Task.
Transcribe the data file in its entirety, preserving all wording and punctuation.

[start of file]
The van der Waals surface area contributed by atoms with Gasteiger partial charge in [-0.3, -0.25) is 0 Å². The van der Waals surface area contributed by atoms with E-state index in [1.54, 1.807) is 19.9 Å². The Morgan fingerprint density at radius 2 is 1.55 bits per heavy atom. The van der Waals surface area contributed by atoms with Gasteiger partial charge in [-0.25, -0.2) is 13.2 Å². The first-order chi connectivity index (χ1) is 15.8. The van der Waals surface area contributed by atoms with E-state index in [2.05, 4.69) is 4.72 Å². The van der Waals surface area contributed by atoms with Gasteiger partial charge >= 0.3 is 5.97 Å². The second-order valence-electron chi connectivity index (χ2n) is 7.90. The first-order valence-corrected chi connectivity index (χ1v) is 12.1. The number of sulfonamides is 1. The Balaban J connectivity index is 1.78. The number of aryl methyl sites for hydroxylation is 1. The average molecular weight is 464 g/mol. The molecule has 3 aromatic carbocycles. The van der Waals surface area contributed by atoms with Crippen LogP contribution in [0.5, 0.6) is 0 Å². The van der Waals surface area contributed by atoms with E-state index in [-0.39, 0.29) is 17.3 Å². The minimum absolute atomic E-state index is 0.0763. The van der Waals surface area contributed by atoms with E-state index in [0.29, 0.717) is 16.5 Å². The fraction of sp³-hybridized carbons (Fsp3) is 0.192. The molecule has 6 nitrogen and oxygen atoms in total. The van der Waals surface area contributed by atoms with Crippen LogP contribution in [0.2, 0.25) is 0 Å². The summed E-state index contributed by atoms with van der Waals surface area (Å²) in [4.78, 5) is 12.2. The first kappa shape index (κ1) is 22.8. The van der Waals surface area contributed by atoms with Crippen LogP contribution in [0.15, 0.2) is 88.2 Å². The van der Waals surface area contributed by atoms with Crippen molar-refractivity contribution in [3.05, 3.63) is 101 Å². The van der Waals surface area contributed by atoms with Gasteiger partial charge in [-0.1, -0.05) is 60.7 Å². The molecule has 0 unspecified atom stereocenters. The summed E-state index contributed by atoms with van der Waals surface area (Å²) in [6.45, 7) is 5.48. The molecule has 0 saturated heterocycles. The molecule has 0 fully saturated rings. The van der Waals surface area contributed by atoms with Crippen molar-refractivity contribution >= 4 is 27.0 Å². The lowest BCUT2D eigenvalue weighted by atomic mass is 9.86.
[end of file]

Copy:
The van der Waals surface area contributed by atoms with Gasteiger partial charge in [-0.3, -0.25) is 0 Å². The van der Waals surface area contributed by atoms with E-state index in [1.54, 1.807) is 19.9 Å². The Morgan fingerprint density at radius 2 is 1.55 bits per heavy atom. The van der Waals surface area contributed by atoms with Gasteiger partial charge in [-0.25, -0.2) is 13.2 Å². The first-order chi connectivity index (χ1) is 15.8. The van der Waals surface area contributed by atoms with E-state index in [2.05, 4.69) is 4.72 Å². The van der Waals surface area contributed by atoms with Gasteiger partial charge >= 0.3 is 5.97 Å². The second-order valence-electron chi connectivity index (χ2n) is 7.90. The first-order valence-corrected chi connectivity index (χ1v) is 12.1. The number of sulfonamides is 1. The Balaban J connectivity index is 1.78. The number of aryl methyl sites for hydroxylation is 1. The average molecular weight is 464 g/mol. The molecule has 3 aromatic carbocycles. The van der Waals surface area contributed by atoms with Crippen LogP contribution in [0.5, 0.6) is 0 Å². The van der Waals surface area contributed by atoms with E-state index in [-0.39, 0.29) is 17.3 Å². The minimum absolute atomic E-state index is 0.0763. The van der Waals surface area contributed by atoms with E-state index in [0.29, 0.717) is 16.5 Å². The fraction of sp³-hybridized carbons (Fsp3) is 0.192. The molecule has 6 nitrogen and oxygen atoms in total. The van der Waals surface area contributed by atoms with Crippen LogP contribution in [0.2, 0.25) is 0 Å². The summed E-state index contributed by atoms with van der Waals surface area (Å²) in [4.78, 5) is 12.2. The first kappa shape index (κ1) is 22.8. The van der Waals surface area contributed by atoms with Crippen LogP contribution in [0.15, 0.2) is 88.2 Å². The van der Waals surface area contributed by atoms with Crippen molar-refractivity contribution in [3.05, 3.63) is 101 Å². The van der Waals surface area contributed by atoms with Gasteiger partial charge in [-0.1, -0.05) is 60.7 Å². The molecule has 0 unspecified atom stereocenters. The summed E-state index contributed by atoms with van der Waals surface area (Å²) in [6.45, 7) is 5.48. The molecule has 0 saturated heterocycles. The molecule has 0 fully saturated rings. The van der Waals surface area contributed by atoms with Crippen molar-refractivity contribution >= 4 is 27.0 Å². The lowest BCUT2D eigenvalue weighted by atomic mass is 9.86.